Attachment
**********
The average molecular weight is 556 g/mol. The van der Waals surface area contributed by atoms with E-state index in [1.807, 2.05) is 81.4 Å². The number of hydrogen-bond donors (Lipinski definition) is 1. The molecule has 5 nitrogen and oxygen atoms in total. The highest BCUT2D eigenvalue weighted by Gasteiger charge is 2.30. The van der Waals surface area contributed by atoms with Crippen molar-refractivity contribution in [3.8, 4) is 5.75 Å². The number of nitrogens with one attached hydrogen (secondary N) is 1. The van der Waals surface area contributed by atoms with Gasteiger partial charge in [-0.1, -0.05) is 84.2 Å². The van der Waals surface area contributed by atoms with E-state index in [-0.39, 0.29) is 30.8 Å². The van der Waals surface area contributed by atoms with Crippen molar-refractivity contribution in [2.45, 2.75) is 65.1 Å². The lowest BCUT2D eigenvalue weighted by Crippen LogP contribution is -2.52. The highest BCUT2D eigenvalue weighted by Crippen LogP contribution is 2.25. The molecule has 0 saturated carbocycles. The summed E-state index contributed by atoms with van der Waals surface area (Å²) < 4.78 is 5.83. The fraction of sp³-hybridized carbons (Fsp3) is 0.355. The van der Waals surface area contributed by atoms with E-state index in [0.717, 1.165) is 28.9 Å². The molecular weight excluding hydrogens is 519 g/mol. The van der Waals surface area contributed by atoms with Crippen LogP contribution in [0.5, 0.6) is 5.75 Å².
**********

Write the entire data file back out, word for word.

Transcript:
The average molecular weight is 556 g/mol. The van der Waals surface area contributed by atoms with E-state index in [1.807, 2.05) is 81.4 Å². The number of hydrogen-bond donors (Lipinski definition) is 1. The molecule has 5 nitrogen and oxygen atoms in total. The highest BCUT2D eigenvalue weighted by Gasteiger charge is 2.30. The van der Waals surface area contributed by atoms with Crippen molar-refractivity contribution in [3.8, 4) is 5.75 Å². The number of nitrogens with one attached hydrogen (secondary N) is 1. The van der Waals surface area contributed by atoms with Gasteiger partial charge in [-0.1, -0.05) is 84.2 Å². The van der Waals surface area contributed by atoms with E-state index in [-0.39, 0.29) is 30.8 Å². The van der Waals surface area contributed by atoms with Crippen molar-refractivity contribution in [2.45, 2.75) is 65.1 Å². The lowest BCUT2D eigenvalue weighted by Crippen LogP contribution is -2.52. The highest BCUT2D eigenvalue weighted by Crippen LogP contribution is 2.25. The molecule has 0 saturated carbocycles. The summed E-state index contributed by atoms with van der Waals surface area (Å²) < 4.78 is 5.83. The fraction of sp³-hybridized carbons (Fsp3) is 0.355. The van der Waals surface area contributed by atoms with E-state index in [0.717, 1.165) is 28.9 Å². The molecular weight excluding hydrogens is 519 g/mol. The van der Waals surface area contributed by atoms with Crippen LogP contribution in [0.5, 0.6) is 5.75 Å².